In stressful situations or in times of war, mankind has tossed out its caring nature and turn inhuman or cruel in its place, abandoning all conscience. In Elie Wiesel’s memoir Night, he distinctly recalls and describes the inhumane treatment of Jews during WWII, and how he survived. Through his memoir the reader can visualize the world around Elie, through his eyes, and learn how cruel people can be to each other, all because of some sort of small difference among them. In Elie’s writing, he claims to be less of literary writer, but more of a witness to the horrific scenes he saw and believes that if he wants to do something about it, he will have to tell the world so that “They don’t forget the villains for they done”. When events like the
Elie’s says at the end of his speech “And together we walk towards the new millennium, carried by profound fear and extraordinary hope.” ( Wiesel - Perils of Indifference) I think that he means that we all have to move towards what we want and nobody can go and say that they are not in it cause he means we all have to move to make a difference. Also about change , making change and pushing all these jews who never did anything wrong out of these camps. These ideas were not represented in the book which was mainly a story that was different from his original version that was written in Yiddish, so maybe in the original version it had parts about everyone moving forward but it really did not talk about that message.
This was not supposed to happen Jewish people feel like they're trapped they're all alone they can't fight they have no weapon the only weapon they have other voices just to know that one person or one voice can speak over millions is crazy no one would ever expect this to be happening or that being the way it was in the 1940s all rows have to be civilized and we have peace. what I think about Elie Wiesel is that you are important just Who You Are no matter what who anyone else can't be or can be be yourself you are special the way you are no one can tell you different. What has happened won't happen again. we will have to teach our kids what what we know so this doesn't happen again. our leader will not let this happen again.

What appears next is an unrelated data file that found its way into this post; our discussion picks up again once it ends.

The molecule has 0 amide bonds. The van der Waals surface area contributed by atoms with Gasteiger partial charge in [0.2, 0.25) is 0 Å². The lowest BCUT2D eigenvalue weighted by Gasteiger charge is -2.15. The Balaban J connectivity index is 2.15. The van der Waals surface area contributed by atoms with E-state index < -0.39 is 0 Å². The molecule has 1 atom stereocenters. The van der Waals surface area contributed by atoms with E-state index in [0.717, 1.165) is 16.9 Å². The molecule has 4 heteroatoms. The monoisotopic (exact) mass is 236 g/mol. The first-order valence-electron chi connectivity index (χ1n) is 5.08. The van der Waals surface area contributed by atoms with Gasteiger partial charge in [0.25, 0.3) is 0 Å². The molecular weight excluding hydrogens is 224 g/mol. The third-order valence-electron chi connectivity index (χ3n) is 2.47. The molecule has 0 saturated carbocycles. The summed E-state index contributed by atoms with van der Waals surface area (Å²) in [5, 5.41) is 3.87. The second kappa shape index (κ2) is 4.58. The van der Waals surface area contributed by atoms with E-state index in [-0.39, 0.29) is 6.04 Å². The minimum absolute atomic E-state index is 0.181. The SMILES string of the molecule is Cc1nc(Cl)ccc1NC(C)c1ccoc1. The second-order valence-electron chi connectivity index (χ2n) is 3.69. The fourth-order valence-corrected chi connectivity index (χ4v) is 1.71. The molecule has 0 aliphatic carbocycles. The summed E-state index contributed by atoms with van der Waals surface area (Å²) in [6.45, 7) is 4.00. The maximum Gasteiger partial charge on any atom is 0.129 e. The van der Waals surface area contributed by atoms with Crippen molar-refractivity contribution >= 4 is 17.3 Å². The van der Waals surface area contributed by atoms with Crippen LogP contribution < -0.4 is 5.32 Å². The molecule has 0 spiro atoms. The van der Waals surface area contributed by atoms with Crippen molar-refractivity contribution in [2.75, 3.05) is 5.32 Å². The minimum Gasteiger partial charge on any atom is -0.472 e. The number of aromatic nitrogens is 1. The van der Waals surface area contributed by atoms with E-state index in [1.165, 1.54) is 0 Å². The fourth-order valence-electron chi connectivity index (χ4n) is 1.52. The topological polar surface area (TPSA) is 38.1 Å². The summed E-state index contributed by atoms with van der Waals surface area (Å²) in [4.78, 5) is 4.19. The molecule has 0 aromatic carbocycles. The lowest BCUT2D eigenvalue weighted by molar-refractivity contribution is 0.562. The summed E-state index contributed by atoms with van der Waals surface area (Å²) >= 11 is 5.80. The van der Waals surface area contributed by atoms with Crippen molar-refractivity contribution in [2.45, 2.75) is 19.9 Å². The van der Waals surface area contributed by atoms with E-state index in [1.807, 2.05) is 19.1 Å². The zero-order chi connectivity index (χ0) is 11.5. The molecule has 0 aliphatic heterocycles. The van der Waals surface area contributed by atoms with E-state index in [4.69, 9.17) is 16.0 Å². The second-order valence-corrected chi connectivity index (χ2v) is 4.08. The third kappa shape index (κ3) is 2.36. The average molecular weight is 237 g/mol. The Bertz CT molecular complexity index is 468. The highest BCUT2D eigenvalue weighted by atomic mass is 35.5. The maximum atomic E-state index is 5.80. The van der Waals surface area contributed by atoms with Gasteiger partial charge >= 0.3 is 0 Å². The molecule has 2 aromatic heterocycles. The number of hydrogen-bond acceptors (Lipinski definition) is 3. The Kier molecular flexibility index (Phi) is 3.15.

When reading the book “night” by Elie Wiesel, you can never be sure something is to be set in stone. Even the characters drastically change from societies previous distorted visions of a Jew to the primordial beast that dwells over the basic components of survival itself. For example, a selfless and cultured man known as Eliezer’s father is forced to adapt himself into a man so full of sorrow not even his own wife would be able to recognize him. What did this? Many may say it was the loss of God.
This excerpt is relevant to Wiesel’s biggest fear which is that the world has not learned or has simply forgotten about the Holocaust. The line “Never shall I forget…” (Wiesel, 34) is reiterated to show how important remembering is to Wiesel. This also pertains to Wiesel 's “big idea” which is that his purpose for writing Night was to never let anyone forget about the Holocaust. He hopes that this memoir helps prevent another genocide like this, and helps motivate people to stand up to injustices.
World War II Essay Number Four “I shall never forget those moments that murdered my God and my soul and turned my dreams into ashes.” (Wiesel 34). Wiesel’s experience during the Holocaust shows the shocking side of the world through which no one had seen before. Wiesel’s book has impacted the world’s humanity to become better citizens with kindness. Within the historical nonfiction memoir, Night, by Ellie Wiesel, he shows his experience and suffering during the Holocaust, and the impacts of the Holocaust are still known to this day with continuous questioning of kindness and the existence of God on humanity Wiesel’s experience during the Holocaust was abject and brutal.
Because in his great might, He had created Auschwitz, Birkenau, Buna, and so many other factories of death…” (Wiesel, 67). Elie acknowledges that he no longer wants to believe in God because he concluded that God is the reason that the Jews are in the circumstance they are in. This is another reason individuals might think Elie is showing lack of spiritual stamina during the Holocaust because Elie begins to consider why he should believe in God when He has created such terrible things throughout the world. On the other hand, Wiesel explains, “And in spite of myself, a prayer formed inside me, a prayer to this God in
Night is a memoir of coincidences and close calls. The theme of Night is living with guilt. Eliezer Wiesel survived the Holocaust despite the odds. He feels guilty that in someway, he was relieved that his father had died. He feels guilty because he survived when so many others died.